HBS: Former  military coup leader and now democratically  elected president of Nigeria Muhammadu Buhari has described himself as a “converted  democrat”. How would you describe the current state of relations  between civil society and the Nigerian state?

Eze Onyekpere: When  analysing these relations, it is important to distinguish between the different arms and  levels of government.

Until  recently, the  senate considered the  so-called Frivolous Petitions Bill. It prescribes stiff penalties for spreading false information through social media and  for presenting false petitions. The bill man- dates a petitioner to swear an affidavit either at a federal or a state high court in support of a petition.

While the Chief Justice of Nigeria supported the bill, the executive chose to disassociate itself from it. The Attorney General of the Federation, as the chief law officer of the Federation of Nigeria, also spoke out against the Bill.

Although the  feud  between the  executive, led by Buhari, and  the leadership of the  National Assembly may have  reasons rooted more in power-political struggles between the two than in concerns for civil society, in effect the executive sided with civil society against the Bill.

Eventually strong public opposition led the Senate to retreat. It is not  clear,  though, whether the Bill has been withdrawn or just stood down to be reintroduced at another opportune time.

Photo: Newsweek

Photo: Newsweek

However, there now also is a private members bill to regulate NGOs [non-governmental organisations] in the national assembly that has passed second reading in  the  House of Representatives. The  bill, which was introduced by a member of one  of the opposition parties, seeks to establish an NGO Regulatory Commission with wide powers to register NGOs or decline registration if it considers their mandate not to be in the national interest. The Commission is to issue two-year renewable operational licenses to NGOs as it deems fit. It also has the power to cancel such a license if the  licensee violates the  terms and conditions attached to it. NGOs are to submit their annual work plan and  budget for approval. Foreign NGO workers need the special per- mission of the  Commission to operate in Nigeria;  vehicles of NGOs must be branded; donors cannot dispose of project assets at the end of a project, as all assets will be deemed to belong to the Federal Government of Nigeria;  whilst the supervising minister can give instructions to the  Commission for sanctions against “erring” NGOs. The  Commission is to develop a code  of conduct for NGOs relating to funding, foreign affiliations, national security, etc. Offences are created with various degrees of sanctions.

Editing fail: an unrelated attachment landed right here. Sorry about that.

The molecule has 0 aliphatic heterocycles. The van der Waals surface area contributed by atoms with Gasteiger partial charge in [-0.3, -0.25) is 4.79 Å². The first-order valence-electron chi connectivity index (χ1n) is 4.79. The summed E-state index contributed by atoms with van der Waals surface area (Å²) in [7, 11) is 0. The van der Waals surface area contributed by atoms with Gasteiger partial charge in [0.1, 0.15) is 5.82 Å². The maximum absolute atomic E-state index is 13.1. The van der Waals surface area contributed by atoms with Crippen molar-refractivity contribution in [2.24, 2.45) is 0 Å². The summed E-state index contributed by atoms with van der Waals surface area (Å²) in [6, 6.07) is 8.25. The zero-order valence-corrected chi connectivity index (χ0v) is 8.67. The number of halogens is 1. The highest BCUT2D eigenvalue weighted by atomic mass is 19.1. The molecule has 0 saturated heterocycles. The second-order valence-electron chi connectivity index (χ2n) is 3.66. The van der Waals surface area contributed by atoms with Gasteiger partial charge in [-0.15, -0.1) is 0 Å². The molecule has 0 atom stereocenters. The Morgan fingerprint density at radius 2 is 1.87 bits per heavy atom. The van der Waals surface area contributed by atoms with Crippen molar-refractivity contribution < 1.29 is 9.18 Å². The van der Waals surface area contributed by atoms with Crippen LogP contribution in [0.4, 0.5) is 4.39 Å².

Neither the  president nor  the  ruling party has expressed an opinion on the Bill. Thus, the position of government is unclear at this stage.

You just mentioned the need to distinguish between the different levels of government. What are the particular challenges at state level and how do they differ from national  level?

State-level governance is less transparent and  open compared to the  federal government. Many  of the  states have  not  passed freedom of information laws,  as  there is legal controversy over whether the  federal Freedom of  Information Act  applies to states. Essentially, information for in-depth engagement by civil society is not  available at the  state level. Also, state governors are generally less tolerant of criticism and opposition. Some activists have been hounded with frivolous charges in the courts.

Apart from legislation that would have a direct negative impact on how NGOs can operate, what are some of the other challenges civil society faces in terms of the law?

There are a number of legislative acts that, in theory, should assist civil society organisations and  the  public at large to hold  government to account. In practice, however, these are not  always  enforced or are used to frustrate the work of NGOs.

In  2011,  Nigeria enacted a Freedom of Information Act which sought to liberalise access to public records and information. The Act allows access to public records and  information to the extent consistent with public interest and  the protection of personal privacy. It also protects serving public officers  from  adverse consequences for dis- closing certain types  of official information permitted by the Act.

However, the experience of government’s response to freedom of information requests is mixed. Whilst  a few agencies are ready  and willing to provide information as contemplated in the Act, others prefer long costly litigation to wear out the petitioners.